FCC Tells Court Spectrum Auction Should Proceed Apace

The FCC, with the backing of the Justice Department, has outlined the reasons it thinks LPTV licensee Latina Broadcasters of Daytona Beach should not be granted a stay by a federal appeals court that could upset its plans or delay the start of the broadcast incentive auction.

That came in a court-ordered brief Friday (March 4).

Latina had sought a stay of the FCC's Feb. 12 decision excluding it or, alternatively, a stay of the March 29 auction start. It has until March 7 to respond. The FCC could have waited until the end of the day to file the brief, so it can't be accused of trying to run out the clock.

In the joint brief, the FCC and DOJ said that Latina "has not demonstrated that this Court should either delay the FCC’s upcoming broadcast spectrum incentive auction (scheduled to commence on March 29, 2016) or direct the FCC to permit Latina, the licensee of television station WDYB, to participate in the auction and be eligible for repacking protection."

The FCC defended its process for auction eligibility, saying: "The FCC’s application of the line it drew in exercising its discretionary authority to determine auction eligibility was entirely reasonable, and Latina has no entitlement, equitable or otherwise, to participate in an auction for which it is not eligible."

The FCC initially found Latina to be eligible provisionally, but concluded later it should not be on the final list because it did not have an application or construction permit, then accidentally included it anyway. The Feb. 12 decision corrected that, the FCC says.

The FCC's filing is just the latest in a series of filings, or was until a pair of briefs in support of the FCC were filed with the court Friday.

Just how complicated the filings and cross filings have become can be seen in the title of one of the briefs: "CONSUMER TECHNOLOGY ASSOCIATION’S AMICUS STATEMENT IN SUPPORT OF RESPONDENTS’ OPPOSITION TO PETITIONER’S EMERGENCY MOTION FOR STAY PENDING APPEAL."

Translated: CTA supports FCC's arguments to the court for why the court should deny Latina's stay request. OK, it's still complicated.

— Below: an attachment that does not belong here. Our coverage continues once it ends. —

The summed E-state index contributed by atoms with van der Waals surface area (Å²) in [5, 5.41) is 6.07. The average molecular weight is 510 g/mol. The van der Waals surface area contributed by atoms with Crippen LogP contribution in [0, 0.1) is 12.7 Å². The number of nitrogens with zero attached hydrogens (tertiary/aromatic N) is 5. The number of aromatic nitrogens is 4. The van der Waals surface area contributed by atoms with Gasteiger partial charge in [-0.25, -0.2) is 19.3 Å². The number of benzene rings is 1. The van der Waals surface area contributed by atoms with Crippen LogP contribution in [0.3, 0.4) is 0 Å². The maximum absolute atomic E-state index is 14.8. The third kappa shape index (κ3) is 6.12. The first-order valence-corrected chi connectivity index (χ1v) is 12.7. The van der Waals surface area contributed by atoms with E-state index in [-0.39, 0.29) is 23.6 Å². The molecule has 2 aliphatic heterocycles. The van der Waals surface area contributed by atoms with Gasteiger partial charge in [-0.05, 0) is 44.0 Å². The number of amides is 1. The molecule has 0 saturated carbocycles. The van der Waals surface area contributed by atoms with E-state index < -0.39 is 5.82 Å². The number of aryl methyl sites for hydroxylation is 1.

CTA's members include the wireless carriers, technology service providers, and device manufacturers that stand to benefit from the FCC's swift reclamation of broadcast spectrum and re-auction to wireless carriers and the tech companies that supply their equipment. It tells the court the impact of auction delay would be "catastrophic" on its members.

"Many of CTA’s members plan to participate in the broadcast television spectrum incentive auction (Incentive Auction) scheduled to begin March 29, 2016," it told the court. "Other CTA members plan to use the additional unlicensed spectrum that will be generated by the Incentive Auction. Because CTA represents companies from all segments of the consumer technology market, it is keenly aware of the effects that a stay of the Incentive Auction would have on members of the industry and the general public."

"Any delay in the Incentive Auction would stifle innovation and have negative consequences for the U.S. economy, which is increasingly dependent on the availability of adequate wireless spectrum to meet the skyrocketing demands of wireless devices," CTA argues. "A stay is therefore against the public interest. A delayed auction also would have a catastrophic effect on CTA’s members, who have invested millions of dollars in financial, strategic, and practical planning premised on a March 2016 auction."

Also filing a brief in support of the FCC was a group of broadcasters with stations in the auction and eager to get on with it.

Ellis Communications, PTP Broadcasting Management, LLC and WRNN License Company all told the court that they had all prefaced their business plans on a March 29 auction start and delaying it would put them in limbo, including being constrained by limits on communications with third parties triggered by the application deadline.

"The cost of such uncertainty is real and substantial," they said.

The National Association of Broadcasters has not weighed in on the flurry of filings either for or against the stay--it presumably has members participating in the auction and others who are not.

"This is one of a hundred decisions we make internally every week," said NAB spokesman Dennis Wharton. "As a general rule, we file on issues involving broadcasters industry-wide, rather than those that involve a handful of broadcasters."

The stay requests are from a handful, but the impact of delaying the auction would affect everyone.   

John Eggerton

Contributing editor John Eggerton has been an editor and/or writer on media regulation, legislation and policy for over four decades, including covering the FCC, FTC, Congress, the major media trade associations, and the federal courts. In addition to Multichannel News and Broadcasting + Cable, his work has appeared in Radio World, TV Technology, TV Fax, This Week in Consumer Electronics, Variety and the Encyclopedia Britannica.